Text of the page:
5

I have a function for getting an item from a dict:

def dict_lookup(dictionary, key):
    return dictionary[key]

I'll be mapping this function via multiprocessing to look up values from a series of very long dicts:

dictlist = [{}, {}, {}]
dict_lookup_partial = functools.partial(dict_lookup, key=some_key)
with multiprocessing.Pool() as pool:
    values = pool.map(dict_lookup_partial, dictlist)

I feel like I shouldn't have to define a function for getting a value from a dict. Is there some inbuilt way to do this?

  • This "function for getting an item from a dict" is called itemgetter. – wim Nov 29 at 6:52
3

The itemgetter function from the standard library's operator module provides this behaviour:

>>> import multiprocessing as mp
>>> import operator
>>> dictlist = [{'a': 1, 'b':2, 'c': 10}, {'a': 3, 'b': 4, 'c': 20},
                {'a': 5, 'b': 6, 'c': 30}]
>>> agetter = operator.itemgetter('a')
>>> with mp.Pool() as pool:
...     avalues = pool.map(agetter, dictlist)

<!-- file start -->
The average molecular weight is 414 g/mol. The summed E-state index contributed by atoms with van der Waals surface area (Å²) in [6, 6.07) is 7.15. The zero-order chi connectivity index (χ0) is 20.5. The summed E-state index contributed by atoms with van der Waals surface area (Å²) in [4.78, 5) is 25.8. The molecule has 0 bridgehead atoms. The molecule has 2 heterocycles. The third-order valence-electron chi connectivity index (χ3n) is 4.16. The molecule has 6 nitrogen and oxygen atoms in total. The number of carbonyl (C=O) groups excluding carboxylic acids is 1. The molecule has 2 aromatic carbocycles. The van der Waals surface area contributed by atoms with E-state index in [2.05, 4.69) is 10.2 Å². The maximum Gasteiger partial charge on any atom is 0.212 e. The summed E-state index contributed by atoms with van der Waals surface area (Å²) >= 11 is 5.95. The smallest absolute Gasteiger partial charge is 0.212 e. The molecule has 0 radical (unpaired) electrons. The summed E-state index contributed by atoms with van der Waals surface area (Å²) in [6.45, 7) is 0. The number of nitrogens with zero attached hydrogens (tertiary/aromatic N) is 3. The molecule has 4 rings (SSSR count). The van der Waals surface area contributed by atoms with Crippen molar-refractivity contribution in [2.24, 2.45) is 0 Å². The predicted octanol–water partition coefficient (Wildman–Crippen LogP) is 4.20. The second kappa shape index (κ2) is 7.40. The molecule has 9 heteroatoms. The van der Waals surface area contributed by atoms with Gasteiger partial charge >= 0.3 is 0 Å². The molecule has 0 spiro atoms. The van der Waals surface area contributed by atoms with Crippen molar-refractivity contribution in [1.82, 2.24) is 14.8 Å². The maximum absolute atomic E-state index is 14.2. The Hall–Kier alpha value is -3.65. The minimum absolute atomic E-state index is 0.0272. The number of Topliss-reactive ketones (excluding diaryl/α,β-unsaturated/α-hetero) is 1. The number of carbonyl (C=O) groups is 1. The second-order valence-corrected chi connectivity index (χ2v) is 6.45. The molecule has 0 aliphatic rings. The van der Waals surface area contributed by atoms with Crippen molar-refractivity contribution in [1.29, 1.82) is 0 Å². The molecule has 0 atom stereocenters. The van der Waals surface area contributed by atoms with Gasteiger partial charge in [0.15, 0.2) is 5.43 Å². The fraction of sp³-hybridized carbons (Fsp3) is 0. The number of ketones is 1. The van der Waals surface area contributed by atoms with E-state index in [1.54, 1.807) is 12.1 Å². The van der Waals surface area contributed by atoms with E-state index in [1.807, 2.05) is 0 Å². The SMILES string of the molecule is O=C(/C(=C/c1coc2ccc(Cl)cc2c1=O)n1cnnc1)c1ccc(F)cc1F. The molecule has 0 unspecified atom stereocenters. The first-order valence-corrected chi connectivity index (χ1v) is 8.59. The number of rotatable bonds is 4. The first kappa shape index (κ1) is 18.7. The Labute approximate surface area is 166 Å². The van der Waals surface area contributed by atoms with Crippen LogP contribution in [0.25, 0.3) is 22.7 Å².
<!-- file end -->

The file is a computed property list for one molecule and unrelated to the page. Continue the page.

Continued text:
... 
>>> avalues
[1, 3, 5]

It can also be used to retrieve values for multiple keys:

>>> bcgetter = operator.itemgetter('b', 'c')
>>> with mp.Pool() as pool:
...     bcvalues = pool.map(bcgetter, dictlist)
... 
>>> bcvalues
[(2, 10), (4, 20), (6, 30)]

In general, the operator module is the first place to look for a function that replicates a builtin's behaviour for use in map, filter or reduce.

1

There is dict.__getitem__ function. It's called everytime you access the dictionary value through square brackets like this: dictionary[key], but you can call it explicitly.

>>> d = {"foo": "bar"}
>>> dict.__getitem__(d, "foo")
"bar"

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